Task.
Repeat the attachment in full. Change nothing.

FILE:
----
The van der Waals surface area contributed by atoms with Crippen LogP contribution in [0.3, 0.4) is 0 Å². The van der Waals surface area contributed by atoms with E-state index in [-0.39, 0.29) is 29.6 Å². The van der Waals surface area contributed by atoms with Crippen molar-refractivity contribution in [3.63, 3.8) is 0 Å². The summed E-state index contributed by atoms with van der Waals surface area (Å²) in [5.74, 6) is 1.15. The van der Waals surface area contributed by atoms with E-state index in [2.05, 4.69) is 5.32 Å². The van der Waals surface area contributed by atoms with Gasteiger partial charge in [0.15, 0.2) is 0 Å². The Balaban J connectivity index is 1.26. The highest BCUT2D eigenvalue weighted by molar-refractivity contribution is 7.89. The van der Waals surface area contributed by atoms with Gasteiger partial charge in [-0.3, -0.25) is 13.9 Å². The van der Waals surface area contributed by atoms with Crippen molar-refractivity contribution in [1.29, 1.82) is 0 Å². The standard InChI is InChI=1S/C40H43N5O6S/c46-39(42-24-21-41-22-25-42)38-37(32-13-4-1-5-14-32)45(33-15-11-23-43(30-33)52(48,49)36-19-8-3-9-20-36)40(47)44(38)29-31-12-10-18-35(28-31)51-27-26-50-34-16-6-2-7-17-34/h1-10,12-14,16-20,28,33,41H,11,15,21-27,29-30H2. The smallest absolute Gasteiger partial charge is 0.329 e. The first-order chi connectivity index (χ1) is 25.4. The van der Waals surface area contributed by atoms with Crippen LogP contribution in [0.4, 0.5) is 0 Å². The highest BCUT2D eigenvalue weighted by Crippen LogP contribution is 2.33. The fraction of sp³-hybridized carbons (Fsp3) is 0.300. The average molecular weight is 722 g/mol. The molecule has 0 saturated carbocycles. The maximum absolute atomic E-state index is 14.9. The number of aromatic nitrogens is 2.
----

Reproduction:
The van der Waals surface area contributed by atoms with Crippen LogP contribution in [0.3, 0.4) is 0 Å². The van der Waals surface area contributed by atoms with E-state index in [-0.39, 0.29) is 29.6 Å². The van der Waals surface area contributed by atoms with Crippen molar-refractivity contribution in [3.63, 3.8) is 0 Å². The summed E-state index contributed by atoms with van der Waals surface area (Å²) in [5.74, 6) is 1.15. The van der Waals surface area contributed by atoms with E-state index in [2.05, 4.69) is 5.32 Å². The van der Waals surface area contributed by atoms with Gasteiger partial charge in [0.15, 0.2) is 0 Å². The Balaban J connectivity index is 1.26. The highest BCUT2D eigenvalue weighted by molar-refractivity contribution is 7.89. The van der Waals surface area contributed by atoms with Gasteiger partial charge in [-0.3, -0.25) is 13.9 Å². The van der Waals surface area contributed by atoms with Crippen molar-refractivity contribution in [1.29, 1.82) is 0 Å². The standard InChI is InChI=1S/C40H43N5O6S/c46-39(42-24-21-41-22-25-42)38-37(32-13-4-1-5-14-32)45(33-15-11-23-43(30-33)52(48,49)36-19-8-3-9-20-36)40(47)44(38)29-31-12-10-18-35(28-31)51-27-26-50-34-16-6-2-7-17-34/h1-10,12-14,16-20,28,33,41H,11,15,21-27,29-30H2. The smallest absolute Gasteiger partial charge is 0.329 e. The first-order chi connectivity index (χ1) is 25.4. The van der Waals surface area contributed by atoms with Crippen LogP contribution in [0.4, 0.5) is 0 Å². The highest BCUT2D eigenvalue weighted by Crippen LogP contribution is 2.33. The fraction of sp³-hybridized carbons (Fsp3) is 0.300. The average molecular weight is 722 g/mol. The molecule has 0 saturated carbocycles. The maximum absolute atomic E-state index is 14.9. The number of aromatic nitrogens is 2.